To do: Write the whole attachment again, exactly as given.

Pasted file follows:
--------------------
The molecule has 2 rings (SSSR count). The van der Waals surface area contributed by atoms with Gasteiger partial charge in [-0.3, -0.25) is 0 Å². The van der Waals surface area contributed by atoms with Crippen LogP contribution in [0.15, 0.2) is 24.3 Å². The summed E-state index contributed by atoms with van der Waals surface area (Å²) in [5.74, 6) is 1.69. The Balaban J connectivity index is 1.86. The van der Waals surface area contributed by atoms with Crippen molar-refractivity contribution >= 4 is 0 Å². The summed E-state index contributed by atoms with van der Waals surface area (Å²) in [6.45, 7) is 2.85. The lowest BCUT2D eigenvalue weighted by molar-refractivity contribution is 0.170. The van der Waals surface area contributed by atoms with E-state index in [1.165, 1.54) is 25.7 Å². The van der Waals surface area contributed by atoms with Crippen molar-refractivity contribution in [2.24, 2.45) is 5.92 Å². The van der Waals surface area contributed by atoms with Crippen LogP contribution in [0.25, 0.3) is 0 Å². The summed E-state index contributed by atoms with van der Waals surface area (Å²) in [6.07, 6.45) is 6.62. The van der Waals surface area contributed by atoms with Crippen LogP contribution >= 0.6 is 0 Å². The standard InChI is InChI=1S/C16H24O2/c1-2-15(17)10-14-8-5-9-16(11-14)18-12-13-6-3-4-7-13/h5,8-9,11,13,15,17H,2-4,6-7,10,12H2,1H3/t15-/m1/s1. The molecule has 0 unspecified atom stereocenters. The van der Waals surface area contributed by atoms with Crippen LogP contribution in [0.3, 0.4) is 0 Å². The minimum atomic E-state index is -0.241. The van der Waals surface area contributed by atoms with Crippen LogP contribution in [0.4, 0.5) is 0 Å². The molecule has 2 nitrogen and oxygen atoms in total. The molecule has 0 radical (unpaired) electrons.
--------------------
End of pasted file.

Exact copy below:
The molecule has 2 rings (SSSR count). The van der Waals surface area contributed by atoms with Gasteiger partial charge in [-0.3, -0.25) is 0 Å². The van der Waals surface area contributed by atoms with Crippen LogP contribution in [0.15, 0.2) is 24.3 Å². The summed E-state index contributed by atoms with van der Waals surface area (Å²) in [5.74, 6) is 1.69. The Balaban J connectivity index is 1.86. The van der Waals surface area contributed by atoms with Crippen molar-refractivity contribution >= 4 is 0 Å². The summed E-state index contributed by atoms with van der Waals surface area (Å²) in [6.45, 7) is 2.85. The lowest BCUT2D eigenvalue weighted by molar-refractivity contribution is 0.170. The van der Waals surface area contributed by atoms with E-state index in [1.165, 1.54) is 25.7 Å². The van der Waals surface area contributed by atoms with Crippen molar-refractivity contribution in [2.24, 2.45) is 5.92 Å². The van der Waals surface area contributed by atoms with Crippen LogP contribution in [0.25, 0.3) is 0 Å². The summed E-state index contributed by atoms with van der Waals surface area (Å²) in [6.07, 6.45) is 6.62. The van der Waals surface area contributed by atoms with Crippen LogP contribution >= 0.6 is 0 Å². The standard InChI is InChI=1S/C16H24O2/c1-2-15(17)10-14-8-5-9-16(11-14)18-12-13-6-3-4-7-13/h5,8-9,11,13,15,17H,2-4,6-7,10,12H2,1H3/t15-/m1/s1. The molecule has 0 unspecified atom stereocenters. The van der Waals surface area contributed by atoms with Crippen LogP contribution in [0.3, 0.4) is 0 Å². The minimum atomic E-state index is -0.241. The van der Waals surface area contributed by atoms with Crippen LogP contribution in [0.4, 0.5) is 0 Å². The molecule has 2 nitrogen and oxygen atoms in total. The molecule has 0 radical (unpaired) electrons.